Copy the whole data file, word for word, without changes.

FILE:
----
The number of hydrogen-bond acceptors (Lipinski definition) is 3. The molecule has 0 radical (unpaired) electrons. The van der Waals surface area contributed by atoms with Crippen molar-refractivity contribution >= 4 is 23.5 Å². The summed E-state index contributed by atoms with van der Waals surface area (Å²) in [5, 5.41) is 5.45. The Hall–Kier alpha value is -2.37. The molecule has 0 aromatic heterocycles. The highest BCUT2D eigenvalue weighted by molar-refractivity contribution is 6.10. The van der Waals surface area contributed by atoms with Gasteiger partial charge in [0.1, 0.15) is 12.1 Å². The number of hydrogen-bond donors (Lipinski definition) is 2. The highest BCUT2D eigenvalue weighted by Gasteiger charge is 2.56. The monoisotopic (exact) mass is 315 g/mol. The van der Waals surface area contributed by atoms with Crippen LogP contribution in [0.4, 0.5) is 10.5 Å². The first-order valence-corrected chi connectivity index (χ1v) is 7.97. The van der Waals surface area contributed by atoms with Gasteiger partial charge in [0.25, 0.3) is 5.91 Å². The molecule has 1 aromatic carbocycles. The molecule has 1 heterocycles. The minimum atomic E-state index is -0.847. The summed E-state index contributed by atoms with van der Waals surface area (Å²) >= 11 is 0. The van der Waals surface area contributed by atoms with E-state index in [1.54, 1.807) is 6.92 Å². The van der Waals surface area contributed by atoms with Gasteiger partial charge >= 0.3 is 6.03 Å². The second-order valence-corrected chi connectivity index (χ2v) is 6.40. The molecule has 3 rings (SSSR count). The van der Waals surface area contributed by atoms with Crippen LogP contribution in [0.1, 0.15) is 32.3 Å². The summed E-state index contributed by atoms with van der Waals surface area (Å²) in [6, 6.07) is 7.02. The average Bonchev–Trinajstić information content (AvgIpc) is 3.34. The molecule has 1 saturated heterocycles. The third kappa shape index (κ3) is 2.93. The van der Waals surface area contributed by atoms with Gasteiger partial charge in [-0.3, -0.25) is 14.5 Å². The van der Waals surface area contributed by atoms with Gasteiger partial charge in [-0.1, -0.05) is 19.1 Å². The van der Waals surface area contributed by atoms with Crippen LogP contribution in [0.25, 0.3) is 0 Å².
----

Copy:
The number of hydrogen-bond acceptors (Lipinski definition) is 3. The molecule has 0 radical (unpaired) electrons. The van der Waals surface area contributed by atoms with Crippen molar-refractivity contribution >= 4 is 23.5 Å². The summed E-state index contributed by atoms with van der Waals surface area (Å²) in [5, 5.41) is 5.45. The Hall–Kier alpha value is -2.37. The molecule has 0 aromatic heterocycles. The highest BCUT2D eigenvalue weighted by molar-refractivity contribution is 6.10. The van der Waals surface area contributed by atoms with Gasteiger partial charge in [0.1, 0.15) is 12.1 Å². The number of hydrogen-bond donors (Lipinski definition) is 2. The highest BCUT2D eigenvalue weighted by Gasteiger charge is 2.56. The monoisotopic (exact) mass is 315 g/mol. The van der Waals surface area contributed by atoms with Crippen LogP contribution in [0.4, 0.5) is 10.5 Å². The first-order valence-corrected chi connectivity index (χ1v) is 7.97. The van der Waals surface area contributed by atoms with Gasteiger partial charge in [0.25, 0.3) is 5.91 Å². The molecule has 1 aromatic carbocycles. The molecule has 1 heterocycles. The minimum atomic E-state index is -0.847. The summed E-state index contributed by atoms with van der Waals surface area (Å²) >= 11 is 0. The van der Waals surface area contributed by atoms with E-state index in [1.54, 1.807) is 6.92 Å². The van der Waals surface area contributed by atoms with Gasteiger partial charge >= 0.3 is 6.03 Å². The second-order valence-corrected chi connectivity index (χ2v) is 6.40. The molecule has 3 rings (SSSR count). The van der Waals surface area contributed by atoms with Crippen LogP contribution in [0.1, 0.15) is 32.3 Å². The summed E-state index contributed by atoms with van der Waals surface area (Å²) in [6, 6.07) is 7.02. The average Bonchev–Trinajstić information content (AvgIpc) is 3.34. The molecule has 1 saturated heterocycles. The third kappa shape index (κ3) is 2.93. The van der Waals surface area contributed by atoms with Gasteiger partial charge in [-0.3, -0.25) is 14.5 Å². The van der Waals surface area contributed by atoms with Gasteiger partial charge in [-0.1, -0.05) is 19.1 Å². The van der Waals surface area contributed by atoms with Crippen LogP contribution in [0.25, 0.3) is 0 Å².